Shannon Okinaka — Executive Vice President and Chief Financial Officer

No, I think that’s exactly the right way to think about it. We are aggressive on our cost and we make adjustments to our business. Things like [Speech Overlap] changes. Yeah, so, I think you’re thinking about it right, Mike.

Mike Linenberg — Deutsche Bank — Analyst

Okay, that’s what it look like, it looked like you picked up, maybe you saw some other areas where you could get some cost benefit you were able to sort of capture that in this number. Jumping on to my second question, this is to Brent on the schedule. A month ago, you guys were talking about ramping up Australia and you seem somewhat encouraged and I did see you pulled Brisbane from the schedule for the entire year, like it’s out and I just didn’t know if either Australia wasn’t ramping up as well or it’s because of the delayed airplanes and the international route that have to get cut if you weren’t going to get the 787s would be Brisbane, maybe it was the most marginal of your international. Am I reading too much into it? Thank you.

Brent Overbeek — Senior Vice President, Revenue Management and Network Planning

We had — Mike as we had been kind of working our way through the pandemic, we were kind of looking at the pace at which international was coming back. We looked at the conditions that we thought were going to exist in the marketplace, particularly the international marketplaces that we served and well we certainly like flying to Brisbane, enjoy that. We were at a point where we were ready to move on. We don’t think the conditions in the short term are going to make sense for us. And so I wouldn’t read anything into that in terms of short-term changes. Those were things that we were pondering and as we moved our way into 2022, it made sense to move forward with that.

Peter Ingram — President and Chief Executive Officer

And Mike just put a perhaps a finer point on that, there is — the Brisbane decision is not a reflection of our — of any level of disappointment with how we’ve started up in Sydney. It was really something that we had been evaluating going back before we resume service to Australia.

Mike Linenberg — Deutsche Bank — Analyst

That’s really helpful. Thanks guys. Thank you.

Operator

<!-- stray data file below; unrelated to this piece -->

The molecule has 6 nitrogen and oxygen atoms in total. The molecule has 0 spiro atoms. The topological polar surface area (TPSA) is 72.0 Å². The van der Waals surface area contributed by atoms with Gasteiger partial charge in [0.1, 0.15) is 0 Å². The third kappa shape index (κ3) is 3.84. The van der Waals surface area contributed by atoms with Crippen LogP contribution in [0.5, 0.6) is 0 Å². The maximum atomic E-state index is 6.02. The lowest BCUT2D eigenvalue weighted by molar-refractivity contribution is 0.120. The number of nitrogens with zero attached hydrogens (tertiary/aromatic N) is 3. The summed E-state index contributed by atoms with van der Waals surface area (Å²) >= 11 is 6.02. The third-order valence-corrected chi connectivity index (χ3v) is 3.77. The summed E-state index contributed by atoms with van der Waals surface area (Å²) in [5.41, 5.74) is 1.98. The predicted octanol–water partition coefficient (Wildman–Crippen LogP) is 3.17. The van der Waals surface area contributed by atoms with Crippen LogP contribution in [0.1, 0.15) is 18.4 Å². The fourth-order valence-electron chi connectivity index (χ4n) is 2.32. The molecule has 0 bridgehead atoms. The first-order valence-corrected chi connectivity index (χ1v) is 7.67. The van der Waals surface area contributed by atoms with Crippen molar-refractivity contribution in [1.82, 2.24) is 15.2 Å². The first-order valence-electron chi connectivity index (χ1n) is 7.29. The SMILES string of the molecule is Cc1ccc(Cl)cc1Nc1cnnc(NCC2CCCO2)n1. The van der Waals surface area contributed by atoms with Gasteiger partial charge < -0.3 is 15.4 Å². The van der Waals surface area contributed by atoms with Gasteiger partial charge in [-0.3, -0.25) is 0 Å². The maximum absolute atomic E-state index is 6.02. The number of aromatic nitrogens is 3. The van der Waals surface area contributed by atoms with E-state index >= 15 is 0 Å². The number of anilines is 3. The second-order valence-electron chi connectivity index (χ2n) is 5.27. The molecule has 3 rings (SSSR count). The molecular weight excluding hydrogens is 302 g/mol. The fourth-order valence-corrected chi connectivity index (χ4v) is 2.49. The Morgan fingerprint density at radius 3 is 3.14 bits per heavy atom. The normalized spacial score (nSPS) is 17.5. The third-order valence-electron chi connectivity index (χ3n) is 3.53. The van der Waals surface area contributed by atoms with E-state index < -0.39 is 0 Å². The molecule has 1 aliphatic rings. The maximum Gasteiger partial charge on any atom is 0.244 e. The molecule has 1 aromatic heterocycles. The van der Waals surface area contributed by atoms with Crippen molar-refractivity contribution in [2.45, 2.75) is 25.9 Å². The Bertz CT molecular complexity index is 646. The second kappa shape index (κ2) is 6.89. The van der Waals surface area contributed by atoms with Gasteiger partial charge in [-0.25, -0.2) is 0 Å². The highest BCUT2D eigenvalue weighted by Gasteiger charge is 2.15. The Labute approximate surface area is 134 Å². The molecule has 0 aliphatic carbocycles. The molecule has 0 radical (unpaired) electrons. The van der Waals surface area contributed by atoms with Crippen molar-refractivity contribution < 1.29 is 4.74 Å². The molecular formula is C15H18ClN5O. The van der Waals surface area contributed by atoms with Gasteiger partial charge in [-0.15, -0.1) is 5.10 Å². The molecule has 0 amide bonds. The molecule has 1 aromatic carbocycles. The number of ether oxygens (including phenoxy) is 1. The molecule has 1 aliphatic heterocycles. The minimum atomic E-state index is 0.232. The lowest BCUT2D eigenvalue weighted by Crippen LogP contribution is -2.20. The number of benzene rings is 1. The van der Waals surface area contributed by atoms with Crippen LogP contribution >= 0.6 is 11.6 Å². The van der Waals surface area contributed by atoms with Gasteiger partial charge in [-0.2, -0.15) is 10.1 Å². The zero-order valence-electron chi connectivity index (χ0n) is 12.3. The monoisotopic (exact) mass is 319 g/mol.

Thank you. Our next question comes from the line of Helane Becker with Cowen. Please proceed with your question.

Helane Becker — Cowen — Analyst

Thank you very much, operator. Hi everybody and thank you very much for the time. I just have a clarifying question for Shannon. When you said negative EBITDA for first quarter, you said minus 150. Is that minus 150 to minus 90 or minus 150 to positive 90?

Shannon Okinaka — Executive Vice President and Chief Financial Officer

Minus 150 to minus 90 Helane, thank you.

Helane Becker — Cowen — Analyst

Thank you. And then my other question is probably for Peter. There is a — tomorrow morning, the Honolulu City Council is holding a meeting to consider Bill 41 CD1, which I guess is the bill that limits people using their houses for Airbnb. And so are you thinking about that as any — as an impactful to your business from a — as you think about resumption of traffic from anywhere to Hawaii? Is there a shortage of hotel rooms or is there a shortage of places for people to stay or how should we think about that as impacting your business, if at all?

Peter Ingram — President and Chief Executive Officer

Yeah. It is something that we do think about certainly — there in recent years with Airbnb and Vrbo. I think there has been increasing use of what’s referred to as vacation rentals or transient accommodations, non-hotel accommodations. A lot of visitors really enjoy the experience of having something different in a hotel. And particularly, I think demand for it has increased relative to hotel stays over the course of the pandemic as many people like to have a space that is a little bit more private with just their own traveling party.

It’s a subject that has created much debate in our community here on Oahu and candidly throughout the Hawaiian Islands, as residents in many cases would like to see some restrictions on where these vacation rental units can be certified to operate legally and to prohibit them from other residential neighborhoods. And Bill 41 is the latest of a series of piece of legislation that we’ve seen throughout the counties of the state. I think it’s important that we maintain a place in the suite of options that are available for visitors for them to take advantage of vacation rentals. We do think it is appropriate to have some restrictions on that as we go forward and yeah we’ll actively monitor that discussion and hope that the various state and county governments that are looking at this, strike the right balance as we end up seeing this move through the legislative process.

Helane Becker — Cowen — Analyst

Okay. Thanks, Peter. That’s very helpful and thanks everybody for your time.